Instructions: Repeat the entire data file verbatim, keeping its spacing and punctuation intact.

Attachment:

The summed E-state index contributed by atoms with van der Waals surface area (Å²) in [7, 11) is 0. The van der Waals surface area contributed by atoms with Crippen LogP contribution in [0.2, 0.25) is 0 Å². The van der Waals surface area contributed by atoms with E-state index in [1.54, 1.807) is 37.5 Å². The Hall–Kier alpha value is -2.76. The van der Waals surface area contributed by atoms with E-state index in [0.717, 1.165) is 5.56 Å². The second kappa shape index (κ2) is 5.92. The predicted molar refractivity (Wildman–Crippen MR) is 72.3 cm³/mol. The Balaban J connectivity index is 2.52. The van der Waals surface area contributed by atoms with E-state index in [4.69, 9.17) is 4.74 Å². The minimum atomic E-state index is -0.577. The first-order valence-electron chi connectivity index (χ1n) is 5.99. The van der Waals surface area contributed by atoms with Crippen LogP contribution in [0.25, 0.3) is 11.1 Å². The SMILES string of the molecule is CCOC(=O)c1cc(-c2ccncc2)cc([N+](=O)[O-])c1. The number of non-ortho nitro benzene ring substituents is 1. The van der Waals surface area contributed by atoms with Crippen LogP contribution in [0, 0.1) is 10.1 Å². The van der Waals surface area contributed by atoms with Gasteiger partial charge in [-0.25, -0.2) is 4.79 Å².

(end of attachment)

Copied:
The summed E-state index contributed by atoms with van der Waals surface area (Å²) in [7, 11) is 0. The van der Waals surface area contributed by atoms with Crippen LogP contribution in [0.2, 0.25) is 0 Å². The van der Waals surface area contributed by atoms with E-state index in [1.54, 1.807) is 37.5 Å². The Hall–Kier alpha value is -2.76. The van der Waals surface area contributed by atoms with E-state index in [0.717, 1.165) is 5.56 Å². The second kappa shape index (κ2) is 5.92. The predicted molar refractivity (Wildman–Crippen MR) is 72.3 cm³/mol. The Balaban J connectivity index is 2.52. The van der Waals surface area contributed by atoms with E-state index in [4.69, 9.17) is 4.74 Å². The minimum atomic E-state index is -0.577. The first-order valence-electron chi connectivity index (χ1n) is 5.99. The van der Waals surface area contributed by atoms with Crippen LogP contribution in [0.25, 0.3) is 11.1 Å². The SMILES string of the molecule is CCOC(=O)c1cc(-c2ccncc2)cc([N+](=O)[O-])c1. The number of non-ortho nitro benzene ring substituents is 1. The van der Waals surface area contributed by atoms with Crippen LogP contribution in [0, 0.1) is 10.1 Å². The van der Waals surface area contributed by atoms with Gasteiger partial charge in [-0.25, -0.2) is 4.79 Å².